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Mol Biol Evol. 2007 Aug;24(8):1801-10. Epub 2007 May 19.

Genetic viability and population history of the giant panda, putting an end to the "evolutionary dead end"?

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  • 1Key Laboratory of Animal Ecology and Conservation Biology, Institute of Zoology, the Chinese Academy of Sciences, Haidian, Beijing, PR China.

Abstract

The giant panda (Ailuropoda melanoleuca) is currently threatened by habitat loss, fragmentation, and human persecution. Its dietary specialization, habitat isolation, and reproductive constraints have led to a perception that this is a species at an "evolutionary dead end," destined for deterministic extinction in the modern world. Here we examine this perception by a comprehensive investigation of its genetic diversity, population structure, and demographic history across its geographic range. We present analysis of 655 base pairs of mitochondrial (mt) control region (CR) DNA and 10 microsatellite loci for samples from its 5 extant mountain populations (Qinling, Minshan, Qionglai, Liangshan, and Lesser Xiangling). Surprisingly, extant populations display average to high levels of CR and microsatellite diversity compared with other bear species. Genetic differentiation among populations was significant in most cases but was markedly higher between Qinling and the other mountain ranges, suggesting, minimally, that the Qinling population should comprise a separate management unit for conservation purposes. Recent demographic inference using microsatellite markers demonstrated a clear genetic signature for population decline starting several thousands years ago or even further back in the past, and being accelerated and enhanced by the expansion of human populations. Importantly, these data suggest that the panda is not a species at an evolutionary "dead end," but in common with other large carnivores, has suffered demographically at the hands of human pressure. Conservation strategies should therefore focus on the restoration and protection of wild habitat and the maintenance of the currently substantial regional genetic diversity, through active management of disconnected populations.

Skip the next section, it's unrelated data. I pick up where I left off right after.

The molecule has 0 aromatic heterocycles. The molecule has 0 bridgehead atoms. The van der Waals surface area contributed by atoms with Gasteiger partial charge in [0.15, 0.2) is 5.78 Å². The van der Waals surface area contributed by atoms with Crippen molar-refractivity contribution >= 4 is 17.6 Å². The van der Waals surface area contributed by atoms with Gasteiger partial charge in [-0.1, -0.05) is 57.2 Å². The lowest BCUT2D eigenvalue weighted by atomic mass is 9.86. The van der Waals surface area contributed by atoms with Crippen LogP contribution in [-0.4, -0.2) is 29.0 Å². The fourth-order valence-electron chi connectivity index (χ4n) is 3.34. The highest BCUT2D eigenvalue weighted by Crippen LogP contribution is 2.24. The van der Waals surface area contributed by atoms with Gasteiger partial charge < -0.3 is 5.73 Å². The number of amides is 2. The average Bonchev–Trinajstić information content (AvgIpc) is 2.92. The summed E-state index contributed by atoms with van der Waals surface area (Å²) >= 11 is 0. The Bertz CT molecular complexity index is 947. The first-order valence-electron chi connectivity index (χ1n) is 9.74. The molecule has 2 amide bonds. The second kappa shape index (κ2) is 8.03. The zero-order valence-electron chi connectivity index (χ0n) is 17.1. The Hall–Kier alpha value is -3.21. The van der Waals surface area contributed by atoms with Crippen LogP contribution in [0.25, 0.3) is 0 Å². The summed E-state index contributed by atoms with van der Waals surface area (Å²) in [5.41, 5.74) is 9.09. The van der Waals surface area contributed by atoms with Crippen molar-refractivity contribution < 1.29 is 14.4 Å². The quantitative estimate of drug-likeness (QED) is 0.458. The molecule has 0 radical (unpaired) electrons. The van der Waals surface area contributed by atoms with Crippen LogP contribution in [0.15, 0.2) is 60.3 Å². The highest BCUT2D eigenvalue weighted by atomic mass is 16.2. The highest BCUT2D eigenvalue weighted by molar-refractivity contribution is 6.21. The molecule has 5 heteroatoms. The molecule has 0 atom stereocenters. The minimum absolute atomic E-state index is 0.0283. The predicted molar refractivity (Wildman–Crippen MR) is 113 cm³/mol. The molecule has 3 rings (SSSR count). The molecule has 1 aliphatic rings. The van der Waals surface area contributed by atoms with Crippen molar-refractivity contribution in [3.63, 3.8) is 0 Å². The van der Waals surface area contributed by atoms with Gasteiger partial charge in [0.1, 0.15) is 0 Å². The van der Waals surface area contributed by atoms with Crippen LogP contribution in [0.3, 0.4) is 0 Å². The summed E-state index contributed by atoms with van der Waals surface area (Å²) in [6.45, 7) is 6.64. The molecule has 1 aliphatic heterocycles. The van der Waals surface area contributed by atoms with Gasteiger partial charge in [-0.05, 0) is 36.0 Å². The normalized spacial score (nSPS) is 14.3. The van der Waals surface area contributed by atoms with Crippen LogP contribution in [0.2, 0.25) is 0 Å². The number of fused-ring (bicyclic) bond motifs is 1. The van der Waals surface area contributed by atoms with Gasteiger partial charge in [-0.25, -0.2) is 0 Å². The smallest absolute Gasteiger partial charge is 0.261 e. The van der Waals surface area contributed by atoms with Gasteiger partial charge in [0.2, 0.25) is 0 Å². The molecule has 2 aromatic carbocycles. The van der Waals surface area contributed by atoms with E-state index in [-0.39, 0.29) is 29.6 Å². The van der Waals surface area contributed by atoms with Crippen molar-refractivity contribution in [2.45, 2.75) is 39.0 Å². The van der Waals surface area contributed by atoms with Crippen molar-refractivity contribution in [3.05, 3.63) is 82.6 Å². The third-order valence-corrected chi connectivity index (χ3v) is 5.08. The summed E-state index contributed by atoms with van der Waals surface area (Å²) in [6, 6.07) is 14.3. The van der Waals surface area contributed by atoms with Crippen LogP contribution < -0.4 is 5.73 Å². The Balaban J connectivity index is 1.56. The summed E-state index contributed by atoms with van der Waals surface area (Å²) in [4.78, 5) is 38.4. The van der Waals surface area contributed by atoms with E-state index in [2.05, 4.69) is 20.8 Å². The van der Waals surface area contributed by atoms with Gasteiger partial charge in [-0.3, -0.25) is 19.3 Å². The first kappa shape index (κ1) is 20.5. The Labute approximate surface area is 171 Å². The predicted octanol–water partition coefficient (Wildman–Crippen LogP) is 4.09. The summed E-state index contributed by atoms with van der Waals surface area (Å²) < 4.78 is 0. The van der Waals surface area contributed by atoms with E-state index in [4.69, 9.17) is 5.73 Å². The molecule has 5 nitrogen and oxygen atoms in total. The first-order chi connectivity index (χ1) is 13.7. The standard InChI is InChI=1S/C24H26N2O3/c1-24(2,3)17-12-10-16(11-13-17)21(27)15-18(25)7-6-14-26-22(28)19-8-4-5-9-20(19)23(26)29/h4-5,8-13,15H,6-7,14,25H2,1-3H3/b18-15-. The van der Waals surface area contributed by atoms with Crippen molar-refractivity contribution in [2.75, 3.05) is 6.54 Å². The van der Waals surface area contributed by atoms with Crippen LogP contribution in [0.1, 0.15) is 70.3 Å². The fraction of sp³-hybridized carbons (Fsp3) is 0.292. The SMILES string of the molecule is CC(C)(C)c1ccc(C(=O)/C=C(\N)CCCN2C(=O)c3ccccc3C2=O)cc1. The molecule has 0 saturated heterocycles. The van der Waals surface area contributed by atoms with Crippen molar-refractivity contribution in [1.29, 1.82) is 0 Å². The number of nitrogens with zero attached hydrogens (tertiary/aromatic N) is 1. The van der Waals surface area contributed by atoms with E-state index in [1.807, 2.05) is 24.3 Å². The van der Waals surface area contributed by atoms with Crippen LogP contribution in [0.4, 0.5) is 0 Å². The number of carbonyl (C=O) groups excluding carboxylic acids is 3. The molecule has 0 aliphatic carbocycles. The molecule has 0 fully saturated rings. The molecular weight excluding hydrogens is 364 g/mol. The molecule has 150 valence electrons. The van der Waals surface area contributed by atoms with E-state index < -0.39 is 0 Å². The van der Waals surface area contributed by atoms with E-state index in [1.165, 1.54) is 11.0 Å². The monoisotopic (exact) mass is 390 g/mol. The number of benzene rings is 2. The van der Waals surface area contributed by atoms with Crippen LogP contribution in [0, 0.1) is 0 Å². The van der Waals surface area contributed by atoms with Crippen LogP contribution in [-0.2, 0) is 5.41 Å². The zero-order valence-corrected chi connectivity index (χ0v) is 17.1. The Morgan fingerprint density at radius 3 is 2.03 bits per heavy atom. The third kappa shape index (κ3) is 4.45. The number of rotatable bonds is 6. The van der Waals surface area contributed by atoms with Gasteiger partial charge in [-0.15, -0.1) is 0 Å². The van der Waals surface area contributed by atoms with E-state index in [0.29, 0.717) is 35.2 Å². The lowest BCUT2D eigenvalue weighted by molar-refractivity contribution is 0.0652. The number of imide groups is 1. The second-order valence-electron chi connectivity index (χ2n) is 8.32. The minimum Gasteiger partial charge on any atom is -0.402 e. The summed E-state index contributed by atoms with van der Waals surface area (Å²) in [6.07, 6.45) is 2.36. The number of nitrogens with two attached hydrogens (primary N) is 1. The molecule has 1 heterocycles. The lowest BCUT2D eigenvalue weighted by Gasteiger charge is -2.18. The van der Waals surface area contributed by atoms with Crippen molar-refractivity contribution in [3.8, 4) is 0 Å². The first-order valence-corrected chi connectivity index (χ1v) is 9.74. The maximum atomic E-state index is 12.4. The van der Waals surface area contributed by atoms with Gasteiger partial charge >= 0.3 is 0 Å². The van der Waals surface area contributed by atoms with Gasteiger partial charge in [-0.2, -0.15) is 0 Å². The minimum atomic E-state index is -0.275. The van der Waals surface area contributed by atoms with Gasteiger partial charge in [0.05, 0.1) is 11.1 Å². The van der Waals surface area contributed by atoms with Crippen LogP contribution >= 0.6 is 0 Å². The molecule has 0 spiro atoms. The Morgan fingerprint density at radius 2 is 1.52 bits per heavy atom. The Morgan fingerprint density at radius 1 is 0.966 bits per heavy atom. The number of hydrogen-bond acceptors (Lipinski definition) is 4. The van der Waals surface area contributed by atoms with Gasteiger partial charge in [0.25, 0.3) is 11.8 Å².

PMID:
17513881
[PubMed - indexed for MEDLINE]
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